The width of the pulleys changes depending on how much power the vehicle needs. As one pulley gets bigger, the other gets smaller. Since neither the pulleys nor the belt is fixed, they can provide an infinite number of gear ratios in contrast to the automatic with a fixed number of gears.

Not all CVTs are created equal. The most common type is pulley-based, but some other types include toroidal CVT, which uses rotating pulleys along with power rollers to achieve the same result as the pulleys. The hydrostatic CVT uses pumps to control the flow of fluid, which then generates a rotary movement.

For more information about pulley check our article: What is pulley?

Why Do Automakers Use CVTs?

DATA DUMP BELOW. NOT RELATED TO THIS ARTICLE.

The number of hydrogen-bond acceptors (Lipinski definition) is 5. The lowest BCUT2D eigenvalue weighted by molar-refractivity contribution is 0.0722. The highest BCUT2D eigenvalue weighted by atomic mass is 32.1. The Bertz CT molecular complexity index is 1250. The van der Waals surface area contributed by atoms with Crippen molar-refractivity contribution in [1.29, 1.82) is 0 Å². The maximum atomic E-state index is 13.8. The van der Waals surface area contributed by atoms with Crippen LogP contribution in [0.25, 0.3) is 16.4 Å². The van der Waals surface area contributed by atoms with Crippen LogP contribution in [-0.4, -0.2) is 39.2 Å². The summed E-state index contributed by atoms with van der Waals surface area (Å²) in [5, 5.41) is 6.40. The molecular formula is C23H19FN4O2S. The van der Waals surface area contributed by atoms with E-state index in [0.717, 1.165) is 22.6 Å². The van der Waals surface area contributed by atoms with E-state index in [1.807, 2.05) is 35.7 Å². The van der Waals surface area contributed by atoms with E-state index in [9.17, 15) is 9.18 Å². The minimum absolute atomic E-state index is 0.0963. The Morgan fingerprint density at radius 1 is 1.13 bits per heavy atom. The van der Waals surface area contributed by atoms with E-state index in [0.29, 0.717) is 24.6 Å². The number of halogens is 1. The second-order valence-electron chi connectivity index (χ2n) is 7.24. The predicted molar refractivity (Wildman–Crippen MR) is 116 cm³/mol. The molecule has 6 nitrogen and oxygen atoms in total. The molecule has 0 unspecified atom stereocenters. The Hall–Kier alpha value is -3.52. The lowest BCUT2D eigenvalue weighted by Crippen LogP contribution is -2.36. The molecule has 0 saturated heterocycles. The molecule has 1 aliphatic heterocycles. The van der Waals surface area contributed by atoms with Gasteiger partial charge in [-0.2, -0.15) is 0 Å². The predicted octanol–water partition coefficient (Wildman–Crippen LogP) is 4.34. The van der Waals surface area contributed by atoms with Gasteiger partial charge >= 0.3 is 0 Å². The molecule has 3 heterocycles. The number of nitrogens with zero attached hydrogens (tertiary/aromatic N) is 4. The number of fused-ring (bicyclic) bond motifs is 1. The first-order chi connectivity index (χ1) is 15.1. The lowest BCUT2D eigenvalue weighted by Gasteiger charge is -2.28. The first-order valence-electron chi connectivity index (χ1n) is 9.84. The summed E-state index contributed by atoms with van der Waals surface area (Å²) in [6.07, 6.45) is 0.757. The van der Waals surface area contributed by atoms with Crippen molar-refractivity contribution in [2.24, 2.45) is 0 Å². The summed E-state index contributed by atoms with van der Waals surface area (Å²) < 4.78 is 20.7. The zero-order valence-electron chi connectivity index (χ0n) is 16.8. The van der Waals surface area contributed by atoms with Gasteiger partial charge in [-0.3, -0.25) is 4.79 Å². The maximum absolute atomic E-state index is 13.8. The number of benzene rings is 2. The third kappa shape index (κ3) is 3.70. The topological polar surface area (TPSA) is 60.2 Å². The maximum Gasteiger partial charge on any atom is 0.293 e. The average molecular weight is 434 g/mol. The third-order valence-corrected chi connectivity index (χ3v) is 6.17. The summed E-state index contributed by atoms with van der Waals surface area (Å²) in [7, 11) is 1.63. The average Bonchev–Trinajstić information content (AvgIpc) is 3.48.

If CVT transmissions have been around for so long, why are they only now popular? Manufacturers are now finding that they tend to work well for their main customer base. A CVT gets as much power as possible from a smaller engine. This makes acceleration faster and more responsive, so the average driver has a better experience.

What Is Launch Gear?

Toyota recently made some changes to its CVT. CNET says it is now using what’s called a launch gearbox to give drivers the feel of a traditional gearbox. The starting gear is almost similar to the first gear of a normal automatic transmission.

When the vehicle speeds up, the transmission turns this off so it works as a CVT. Toyota says using these new fixed gear ratios doesn’t just feel more like a regular gearbox. It also increases belt efficiency and improves performance.

Which Is Better Between CVT and Automatic Transmission?

One of the advantages of a CVT is its ability to continuously change its gear ratio. This means that, regardless of the engine speed, maximum efficiency is always achieved. CVTs therefore often offer better fuel economy, especially when driving in the city.